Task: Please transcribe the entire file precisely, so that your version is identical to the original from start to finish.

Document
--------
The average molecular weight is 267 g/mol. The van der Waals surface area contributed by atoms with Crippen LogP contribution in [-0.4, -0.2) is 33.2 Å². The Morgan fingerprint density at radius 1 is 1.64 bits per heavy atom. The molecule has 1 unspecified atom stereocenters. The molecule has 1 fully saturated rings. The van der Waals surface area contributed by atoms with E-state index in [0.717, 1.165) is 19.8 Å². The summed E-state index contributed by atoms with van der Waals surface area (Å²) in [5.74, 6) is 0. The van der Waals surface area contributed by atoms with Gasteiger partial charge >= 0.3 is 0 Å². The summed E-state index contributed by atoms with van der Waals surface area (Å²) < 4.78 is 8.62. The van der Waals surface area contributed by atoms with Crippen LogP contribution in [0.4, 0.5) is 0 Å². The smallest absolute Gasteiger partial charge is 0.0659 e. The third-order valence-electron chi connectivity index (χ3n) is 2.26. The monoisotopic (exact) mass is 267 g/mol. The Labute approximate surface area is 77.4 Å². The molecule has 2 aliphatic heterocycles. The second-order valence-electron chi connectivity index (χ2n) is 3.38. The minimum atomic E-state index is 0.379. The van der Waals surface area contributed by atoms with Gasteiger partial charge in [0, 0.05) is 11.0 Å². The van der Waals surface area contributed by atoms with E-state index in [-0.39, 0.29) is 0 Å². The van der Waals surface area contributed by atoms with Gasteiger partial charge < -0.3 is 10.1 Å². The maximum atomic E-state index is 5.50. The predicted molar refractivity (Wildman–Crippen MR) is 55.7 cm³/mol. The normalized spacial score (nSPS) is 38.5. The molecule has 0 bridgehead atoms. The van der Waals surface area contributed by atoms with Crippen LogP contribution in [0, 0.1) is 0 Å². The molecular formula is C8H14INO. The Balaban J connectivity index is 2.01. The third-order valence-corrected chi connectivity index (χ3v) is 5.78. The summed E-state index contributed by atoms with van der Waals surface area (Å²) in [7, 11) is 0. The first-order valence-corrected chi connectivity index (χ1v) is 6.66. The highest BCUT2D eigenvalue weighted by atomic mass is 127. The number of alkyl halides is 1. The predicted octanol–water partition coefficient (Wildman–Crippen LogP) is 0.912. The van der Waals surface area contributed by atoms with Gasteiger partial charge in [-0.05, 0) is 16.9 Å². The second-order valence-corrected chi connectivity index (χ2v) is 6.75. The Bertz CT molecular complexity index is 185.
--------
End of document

The average molecular weight is 267 g/mol. The van der Waals surface area contributed by atoms with Crippen LogP contribution in [-0.4, -0.2) is 33.2 Å². The Morgan fingerprint density at radius 1 is 1.64 bits per heavy atom. The molecule has 1 unspecified atom stereocenters. The molecule has 1 fully saturated rings. The van der Waals surface area contributed by atoms with E-state index in [0.717, 1.165) is 19.8 Å². The summed E-state index contributed by atoms with van der Waals surface area (Å²) in [5.74, 6) is 0. The van der Waals surface area contributed by atoms with Gasteiger partial charge >= 0.3 is 0 Å². The summed E-state index contributed by atoms with van der Waals surface area (Å²) < 4.78 is 8.62. The van der Waals surface area contributed by atoms with Crippen LogP contribution in [0.4, 0.5) is 0 Å². The smallest absolute Gasteiger partial charge is 0.0659 e. The third-order valence-electron chi connectivity index (χ3n) is 2.26. The monoisotopic (exact) mass is 267 g/mol. The Labute approximate surface area is 77.4 Å². The molecule has 2 aliphatic heterocycles. The second-order valence-electron chi connectivity index (χ2n) is 3.38. The minimum atomic E-state index is 0.379. The van der Waals surface area contributed by atoms with Gasteiger partial charge in [0, 0.05) is 11.0 Å². The van der Waals surface area contributed by atoms with E-state index in [-0.39, 0.29) is 0 Å². The van der Waals surface area contributed by atoms with Gasteiger partial charge < -0.3 is 10.1 Å². The maximum atomic E-state index is 5.50. The predicted molar refractivity (Wildman–Crippen MR) is 55.7 cm³/mol. The normalized spacial score (nSPS) is 38.5. The molecule has 0 bridgehead atoms. The van der Waals surface area contributed by atoms with Crippen LogP contribution in [0, 0.1) is 0 Å². The molecular formula is C8H14INO. The Balaban J connectivity index is 2.01. The third-order valence-corrected chi connectivity index (χ3v) is 5.78. The summed E-state index contributed by atoms with van der Waals surface area (Å²) in [7, 11) is 0. The first-order valence-corrected chi connectivity index (χ1v) is 6.66. The highest BCUT2D eigenvalue weighted by atomic mass is 127. The number of alkyl halides is 1. The predicted octanol–water partition coefficient (Wildman–Crippen LogP) is 0.912. The van der Waals surface area contributed by atoms with Gasteiger partial charge in [-0.05, 0) is 16.9 Å². The second-order valence-corrected chi connectivity index (χ2v) is 6.75. The Bertz CT molecular complexity index is 185.